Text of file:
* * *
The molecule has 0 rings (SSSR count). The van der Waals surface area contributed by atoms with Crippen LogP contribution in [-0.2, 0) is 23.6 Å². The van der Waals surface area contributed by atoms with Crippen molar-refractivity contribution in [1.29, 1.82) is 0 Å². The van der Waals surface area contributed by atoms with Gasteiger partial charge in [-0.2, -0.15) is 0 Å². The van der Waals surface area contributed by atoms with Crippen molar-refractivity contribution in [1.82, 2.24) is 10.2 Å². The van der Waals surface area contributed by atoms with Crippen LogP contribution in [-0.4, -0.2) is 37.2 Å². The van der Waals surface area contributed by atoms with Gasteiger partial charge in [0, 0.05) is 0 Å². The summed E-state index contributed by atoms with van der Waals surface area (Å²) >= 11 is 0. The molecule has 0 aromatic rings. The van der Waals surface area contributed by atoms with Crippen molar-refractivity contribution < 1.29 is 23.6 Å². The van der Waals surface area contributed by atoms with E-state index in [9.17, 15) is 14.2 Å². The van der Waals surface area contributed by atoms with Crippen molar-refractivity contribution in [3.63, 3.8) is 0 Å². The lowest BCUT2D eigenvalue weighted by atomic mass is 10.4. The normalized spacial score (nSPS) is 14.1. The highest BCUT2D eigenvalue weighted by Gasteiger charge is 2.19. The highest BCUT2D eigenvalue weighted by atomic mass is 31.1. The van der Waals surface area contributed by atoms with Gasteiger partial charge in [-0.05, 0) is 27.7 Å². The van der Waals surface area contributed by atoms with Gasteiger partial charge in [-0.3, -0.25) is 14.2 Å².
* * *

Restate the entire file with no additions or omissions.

The molecule has 0 rings (SSSR count). The van der Waals surface area contributed by atoms with Crippen LogP contribution in [-0.2, 0) is 23.6 Å². The van der Waals surface area contributed by atoms with Crippen molar-refractivity contribution in [1.29, 1.82) is 0 Å². The van der Waals surface area contributed by atoms with Gasteiger partial charge in [-0.2, -0.15) is 0 Å². The van der Waals surface area contributed by atoms with Crippen molar-refractivity contribution in [1.82, 2.24) is 10.2 Å². The van der Waals surface area contributed by atoms with Crippen LogP contribution in [-0.4, -0.2) is 37.2 Å². The van der Waals surface area contributed by atoms with Gasteiger partial charge in [0, 0.05) is 0 Å². The summed E-state index contributed by atoms with van der Waals surface area (Å²) >= 11 is 0. The molecule has 0 aromatic rings. The van der Waals surface area contributed by atoms with Crippen molar-refractivity contribution < 1.29 is 23.6 Å². The van der Waals surface area contributed by atoms with E-state index in [9.17, 15) is 14.2 Å². The van der Waals surface area contributed by atoms with Crippen molar-refractivity contribution in [3.63, 3.8) is 0 Å². The lowest BCUT2D eigenvalue weighted by atomic mass is 10.4. The normalized spacial score (nSPS) is 14.1. The highest BCUT2D eigenvalue weighted by Gasteiger charge is 2.19. The highest BCUT2D eigenvalue weighted by atomic mass is 31.1. The van der Waals surface area contributed by atoms with Gasteiger partial charge in [-0.05, 0) is 27.7 Å². The van der Waals surface area contributed by atoms with Gasteiger partial charge in [-0.3, -0.25) is 14.2 Å².